Figure 4.
      Figure 4IRRs for attempted suicide and violent criminal offending stratified by parental SES strata.
      Note: Blue line=at least one residential move in an age year of childhood. IRRs were adjusted for age, gender, and calendar year.
      IRR, incidence rate ratio.
      For the analyses presented in Figure 1, Figure 2, Figure 3, Figure 4, a critical period approach was taken in measuring exposure to mobility during each childhood age year. The cumulative number of relocations through upbringing was also examined (Appendix Section 5, available online). Across all six considered adverse outcomes, the highest risks were among cohort members who moved frequently before their 15th birthday. “Dose–response” relationships were evident for all outcomes in that each additional move was associated with an incremental risk increase.

      Discussion

      Across all six adverse outcomes examined, a generally consistent pattern of long-term risk elevation was found between mid-adolescence and early middle age in relation to residential mobility during upbringing. For each endpoint, there were excess risks linked with exposure to multiple versus single moves in a year, and risks rose incrementally in a dose–response fashion with increasing number of total moves during upbringing and also with rising age at relocation. For violent offending, attempted suicide, substance misuse, and unnatural death, there was a sharp spike in risk linked with multiple moves in a year during early/mid-adolescence. Adjustment for parental age and urbanization at birth, familial mental illness, and parental SES partially explained the observed elevated risks. Stratification of the IRRs for attempted suicide and violent offending by parental SES revealed markedly elevated risk with increasing age at exposure across the socioeconomic spectrum.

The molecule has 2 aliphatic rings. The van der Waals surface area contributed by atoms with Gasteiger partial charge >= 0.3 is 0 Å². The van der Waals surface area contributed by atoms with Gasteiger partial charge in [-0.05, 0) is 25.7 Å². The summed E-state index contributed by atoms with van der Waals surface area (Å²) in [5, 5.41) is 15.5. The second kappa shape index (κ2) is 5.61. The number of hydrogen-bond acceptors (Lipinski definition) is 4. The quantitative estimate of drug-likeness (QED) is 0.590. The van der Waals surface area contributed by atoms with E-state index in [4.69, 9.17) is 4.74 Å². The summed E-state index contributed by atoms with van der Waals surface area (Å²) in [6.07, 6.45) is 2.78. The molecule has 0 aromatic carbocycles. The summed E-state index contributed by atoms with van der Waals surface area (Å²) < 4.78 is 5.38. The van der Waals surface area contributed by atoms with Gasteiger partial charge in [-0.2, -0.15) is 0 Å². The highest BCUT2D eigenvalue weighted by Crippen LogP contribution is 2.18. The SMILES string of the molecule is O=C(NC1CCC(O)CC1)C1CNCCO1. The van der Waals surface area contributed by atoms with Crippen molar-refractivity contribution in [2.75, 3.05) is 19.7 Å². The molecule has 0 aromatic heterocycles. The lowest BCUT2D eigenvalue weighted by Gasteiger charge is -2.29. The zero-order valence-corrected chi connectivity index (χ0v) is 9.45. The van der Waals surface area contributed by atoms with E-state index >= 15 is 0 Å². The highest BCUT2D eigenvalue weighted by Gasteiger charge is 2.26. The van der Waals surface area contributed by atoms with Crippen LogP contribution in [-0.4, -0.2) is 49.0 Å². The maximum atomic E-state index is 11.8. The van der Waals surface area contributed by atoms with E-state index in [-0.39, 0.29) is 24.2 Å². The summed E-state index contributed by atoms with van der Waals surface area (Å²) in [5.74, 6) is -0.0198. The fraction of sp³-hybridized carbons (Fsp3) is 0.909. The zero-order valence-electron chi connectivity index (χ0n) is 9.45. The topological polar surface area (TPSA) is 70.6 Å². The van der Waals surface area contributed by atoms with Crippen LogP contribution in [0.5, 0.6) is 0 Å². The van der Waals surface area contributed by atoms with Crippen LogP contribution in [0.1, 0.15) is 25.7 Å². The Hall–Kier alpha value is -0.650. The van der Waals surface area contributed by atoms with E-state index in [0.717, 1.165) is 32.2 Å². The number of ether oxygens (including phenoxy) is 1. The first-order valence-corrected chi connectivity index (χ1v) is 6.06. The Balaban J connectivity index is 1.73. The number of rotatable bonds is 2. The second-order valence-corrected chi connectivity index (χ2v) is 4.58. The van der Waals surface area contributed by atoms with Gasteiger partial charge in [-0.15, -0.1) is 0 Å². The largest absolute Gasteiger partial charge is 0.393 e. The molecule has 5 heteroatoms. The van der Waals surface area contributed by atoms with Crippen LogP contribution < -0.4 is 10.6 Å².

Owing to its uniquely complete and accurate registration of all residential changes in its population, Denmark is the only country where it is currently possible to conduct such a comprehensive national investigation of childhood residential mobility and risk of adverse outcomes in later life. Statistical power was abundant for examining rare exposure–outcome relationships and gender interactions, and for stratifying relative risk by SES. National registry data enabled full ascertainment of secondary care treated mental illnesses and attempted suicides, all violent crime convictions, and all natural and unnatural deaths, as well as comprehensive right censoring for death or emigration.